Europe’s largest nuclear power plant was cut off from Ukraine’s power grid on Monday after its last transmission line was disconnected following a fire caused by Russian bombing, the facility’s operator said.

Russian forces have continued to shell the area around Zaporizhzhia intensively in recent days, Energoatom said in a statement.

The International Atomic Energy Agency, a United Nations watchdog, said last Saturday that the plant had lost its last main line to the grid, but continued to send electricity to the grid through a line of Reserve.

Officials from the IAEA, which still has two experts on the plant, and Energoatom were not immediately available to explain the consequences of the line cut.

The developments came a day before UN inspectors reported on their efforts to avert a potential disaster at the Ukrainian site that has been engulfed by Russia’s war.

Earlier on Monday, the Russian military had accused Ukrainian forces of staging provocations at the factory, which is in an administrative zone set up by Russia.

The Russian Defense Ministry claimed that Kyiv forces targeted the territory of the factory on Sunday with a drone, which it said Russian troops were able to shoot down.

The ministry said Ukrainian troops also shelled the nearby town of Enerhodar twice overnight.

The two sides traded accusations of endangering the plant, which Kremlin forces have held since early March. The plant’s Ukrainian staff continue to operate it.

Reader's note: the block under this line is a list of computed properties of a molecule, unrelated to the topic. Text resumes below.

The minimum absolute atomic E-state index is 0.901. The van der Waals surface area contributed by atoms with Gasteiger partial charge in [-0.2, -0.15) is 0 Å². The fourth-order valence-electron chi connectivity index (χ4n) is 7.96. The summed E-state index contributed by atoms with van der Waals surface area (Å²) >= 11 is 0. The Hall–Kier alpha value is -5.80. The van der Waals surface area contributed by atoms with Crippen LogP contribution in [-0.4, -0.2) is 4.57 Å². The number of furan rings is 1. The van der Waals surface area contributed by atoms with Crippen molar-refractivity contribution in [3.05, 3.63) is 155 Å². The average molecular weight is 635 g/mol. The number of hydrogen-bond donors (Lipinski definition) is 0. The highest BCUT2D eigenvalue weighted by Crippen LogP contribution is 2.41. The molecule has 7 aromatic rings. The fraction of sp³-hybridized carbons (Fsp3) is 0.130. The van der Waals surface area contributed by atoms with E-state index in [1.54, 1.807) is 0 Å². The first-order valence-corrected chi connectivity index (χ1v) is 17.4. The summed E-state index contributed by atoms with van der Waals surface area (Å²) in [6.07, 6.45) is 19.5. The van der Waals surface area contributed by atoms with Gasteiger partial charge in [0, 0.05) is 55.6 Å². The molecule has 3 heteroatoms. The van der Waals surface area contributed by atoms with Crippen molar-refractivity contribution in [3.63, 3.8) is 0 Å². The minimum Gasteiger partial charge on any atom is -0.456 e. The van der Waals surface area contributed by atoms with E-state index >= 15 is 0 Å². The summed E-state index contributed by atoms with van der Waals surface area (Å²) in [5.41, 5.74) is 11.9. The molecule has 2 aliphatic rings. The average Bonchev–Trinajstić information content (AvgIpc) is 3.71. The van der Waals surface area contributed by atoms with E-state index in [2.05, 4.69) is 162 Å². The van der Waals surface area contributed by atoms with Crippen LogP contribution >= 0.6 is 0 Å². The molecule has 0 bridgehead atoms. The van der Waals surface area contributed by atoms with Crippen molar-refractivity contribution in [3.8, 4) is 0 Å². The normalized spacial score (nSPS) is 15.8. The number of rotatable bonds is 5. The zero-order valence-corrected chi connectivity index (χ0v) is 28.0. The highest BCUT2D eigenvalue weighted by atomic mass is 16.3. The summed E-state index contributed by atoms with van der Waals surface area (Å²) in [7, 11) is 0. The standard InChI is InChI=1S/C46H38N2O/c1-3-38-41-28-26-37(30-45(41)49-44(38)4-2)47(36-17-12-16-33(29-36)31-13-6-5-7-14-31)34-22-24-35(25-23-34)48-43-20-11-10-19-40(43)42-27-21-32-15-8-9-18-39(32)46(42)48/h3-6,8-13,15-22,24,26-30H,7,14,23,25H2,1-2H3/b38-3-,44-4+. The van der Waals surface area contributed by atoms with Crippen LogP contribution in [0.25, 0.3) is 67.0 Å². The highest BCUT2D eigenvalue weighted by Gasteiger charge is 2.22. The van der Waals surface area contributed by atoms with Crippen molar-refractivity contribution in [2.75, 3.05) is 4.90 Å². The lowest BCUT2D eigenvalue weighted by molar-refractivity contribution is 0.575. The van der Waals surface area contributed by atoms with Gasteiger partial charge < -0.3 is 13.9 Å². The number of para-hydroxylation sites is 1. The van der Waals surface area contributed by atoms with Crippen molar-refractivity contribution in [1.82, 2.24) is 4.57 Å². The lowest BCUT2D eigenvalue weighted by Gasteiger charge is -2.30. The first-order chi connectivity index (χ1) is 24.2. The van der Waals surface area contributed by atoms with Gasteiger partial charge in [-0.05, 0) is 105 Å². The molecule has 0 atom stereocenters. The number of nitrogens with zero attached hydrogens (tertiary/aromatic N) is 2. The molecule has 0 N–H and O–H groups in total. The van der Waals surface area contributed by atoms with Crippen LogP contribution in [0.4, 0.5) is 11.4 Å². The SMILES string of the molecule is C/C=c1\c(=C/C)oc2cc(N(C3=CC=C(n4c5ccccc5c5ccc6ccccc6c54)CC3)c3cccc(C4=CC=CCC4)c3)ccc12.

In a perilous mission, experts from the International Atomic Energy Agency crossed the war zone to reach the plant last week.

Four of the six UN nuclear agency inspectors have completed their work and left the site, Energoatom, the Ukrainian operator of the nuclear power plant, announced on Monday. Two of the experts are expected to stay at the plant permanently, Energoatom said.

Ukrainian presidential adviser Mykhailo Podolyak applauded the IAEA’s decision to leave a few experts at the plant.

There are now Russian troops who don’t understand what’s going on, don’t properly assess the risks, Podolyak said.

There are a number of our workers there, who need some kind of protection, people from the international community who stand with them and say (to the Russian troops): don’t touch these people, leave -work them,” he added.

UN inspectors are due to brief the Security Council on Tuesday on what they found during their visit. The plant is largely paralyzed, amid a bitter war that has rocked energy markets.

Meanwhile, a senior Kremlin official has blamed Western sanctions on Russia for its war in Ukraine for cuts in Moscow’s supply of natural gas to Europe, it claimed on Monday.

In some of the most blunt comments to date on the standoff between Moscow and Western Europe over energy supplies, Kremlin spokesman Dmitry Peskov said problems pumping the gas had arisen because of the penalties.

Other reasons that would cause pumping problems do not exist, asserted Peskov.

Sanctions on Moscow and Russian companies have created equipment maintenance problems, he said, although that claim has been refuted by Western governments and engineers.